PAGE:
Small town small businesses serve as case studies for ten powerful lessons in business.
Well, this is refreshing!
Usually I’m reviewing books that take examples from big business and teach them as case studies or stories for small business. But, this time, dear reader, the tables are turned.
I just received a review copy of Roadside MBA: Back Road Lessons for Entrepreneurs, Executives and Small Business Owners by Michael Mazzeo, Paul Oyer, and Scott Schaeffer and I have to say that I’m really enjoying these real-life small business case studies and I think you will, too.
The authors are a group of business professors who teach MBA students; Paul Oyer, a professor at Stanford, Scott Schaefer, a professor at the University of Utah and Mike Mazzeo, a professor at Northwestern University. These guys met at a conference in Boston. But their book writing future was sealed on a trip to a shoe store while killing time before a flight.
They have taken a unique approach by going around the country and interviewing a variety of small business owners, collecting their stories and lessons, and pulling them together into this informative book.
10 Business Lessons From 45 Small Businesses
Roadside MBA is divided into ten chapters with each focused on a common business theme.
Chapter 1: Scaling A Business
Chapter 2: Establishing Barriers To Entry
Chapter 3: Product Differentiation
Chapter 4: Setting Prices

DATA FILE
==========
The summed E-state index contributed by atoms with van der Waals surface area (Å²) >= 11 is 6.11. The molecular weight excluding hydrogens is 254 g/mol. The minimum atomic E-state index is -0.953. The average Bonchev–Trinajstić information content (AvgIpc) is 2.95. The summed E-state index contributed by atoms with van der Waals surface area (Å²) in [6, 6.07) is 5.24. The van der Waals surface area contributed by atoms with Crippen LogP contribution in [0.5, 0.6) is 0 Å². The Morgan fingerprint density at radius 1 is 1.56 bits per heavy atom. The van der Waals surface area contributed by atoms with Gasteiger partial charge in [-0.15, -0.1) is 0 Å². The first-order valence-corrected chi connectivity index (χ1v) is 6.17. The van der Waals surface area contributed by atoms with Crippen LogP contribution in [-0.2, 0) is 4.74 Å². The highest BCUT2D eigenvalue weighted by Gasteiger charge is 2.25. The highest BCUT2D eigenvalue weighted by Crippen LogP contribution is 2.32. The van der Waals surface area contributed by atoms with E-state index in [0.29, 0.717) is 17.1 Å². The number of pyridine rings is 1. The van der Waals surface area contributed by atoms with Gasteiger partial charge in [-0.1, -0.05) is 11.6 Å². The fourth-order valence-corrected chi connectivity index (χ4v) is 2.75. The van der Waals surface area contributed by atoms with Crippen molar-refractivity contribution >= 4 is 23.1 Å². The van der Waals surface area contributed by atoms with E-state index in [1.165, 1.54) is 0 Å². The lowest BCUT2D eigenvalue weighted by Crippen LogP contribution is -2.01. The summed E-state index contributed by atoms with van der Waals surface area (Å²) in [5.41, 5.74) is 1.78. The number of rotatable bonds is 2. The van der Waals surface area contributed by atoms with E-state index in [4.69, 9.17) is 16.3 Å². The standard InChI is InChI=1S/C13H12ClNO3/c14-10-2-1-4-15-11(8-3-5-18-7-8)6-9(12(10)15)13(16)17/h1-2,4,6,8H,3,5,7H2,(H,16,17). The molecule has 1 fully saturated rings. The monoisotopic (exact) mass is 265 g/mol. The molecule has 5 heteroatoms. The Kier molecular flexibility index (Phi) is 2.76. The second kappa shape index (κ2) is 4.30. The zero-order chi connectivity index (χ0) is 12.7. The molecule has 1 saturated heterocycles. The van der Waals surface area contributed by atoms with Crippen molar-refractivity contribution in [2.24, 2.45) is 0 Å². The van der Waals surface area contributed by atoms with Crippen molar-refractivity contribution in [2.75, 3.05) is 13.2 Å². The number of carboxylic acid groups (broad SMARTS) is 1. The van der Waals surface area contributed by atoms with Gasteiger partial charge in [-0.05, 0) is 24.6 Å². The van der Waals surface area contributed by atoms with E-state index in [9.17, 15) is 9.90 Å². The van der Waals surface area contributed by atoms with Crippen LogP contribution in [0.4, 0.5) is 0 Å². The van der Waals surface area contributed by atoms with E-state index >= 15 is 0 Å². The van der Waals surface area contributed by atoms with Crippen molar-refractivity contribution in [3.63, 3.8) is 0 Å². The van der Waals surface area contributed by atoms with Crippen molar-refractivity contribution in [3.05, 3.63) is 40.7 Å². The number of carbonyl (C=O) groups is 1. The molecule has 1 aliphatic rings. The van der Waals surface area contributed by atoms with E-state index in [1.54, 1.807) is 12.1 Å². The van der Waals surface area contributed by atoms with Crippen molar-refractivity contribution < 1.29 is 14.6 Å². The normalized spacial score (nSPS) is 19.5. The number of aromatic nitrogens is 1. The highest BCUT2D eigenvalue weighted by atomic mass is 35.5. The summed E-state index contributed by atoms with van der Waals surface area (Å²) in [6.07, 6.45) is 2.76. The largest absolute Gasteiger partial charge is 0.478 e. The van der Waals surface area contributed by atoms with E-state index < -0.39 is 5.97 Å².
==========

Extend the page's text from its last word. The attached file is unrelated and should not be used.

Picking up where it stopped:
Chapter 5: Managing Your Brand
Chapter 6: Negotiating Affectively
Chapter 7: Hiring
Chapter 8: Incentives for Employees
Chapter 9: Delegation
Chapter 10: Battling The Big Boys
Inside each theme they’ve pulled together stories from the more than forty small businesses they visited on their road trip.
Here are just a few of the lessons that you’ll find inside Roadside MBA:
- How to negotiate: The Deadhead owners of Eko Compost in the hippie town of Missoula, Montana who don’t negotiate recycling contracts until they know what the city’s next best options are.
- How to hire: A windsock manufacturer who uses a reverse hiring strategy that focuses on discouraging the wrong applications and not just attracting the right ones.
- How to compete: See how a small bookstore succeeded against big box stores by focusing on what the big guys couldn’t do.
Because the businesses featured in Roadside MBA are small, you’ll find the way they create, implement and manage a variety of business strategies is inspiring and surprisingly doable.
Roadside MBA is a fun book to read and an even more practical book to put into practice. As the authors say in the introduction:
“We learned far more about business strategy from our trip to the shoe store than we did at the conference.”
I think you might find yourself saying the same thing – you’ll get an MBAs worth of knowledge from Roadside MBA.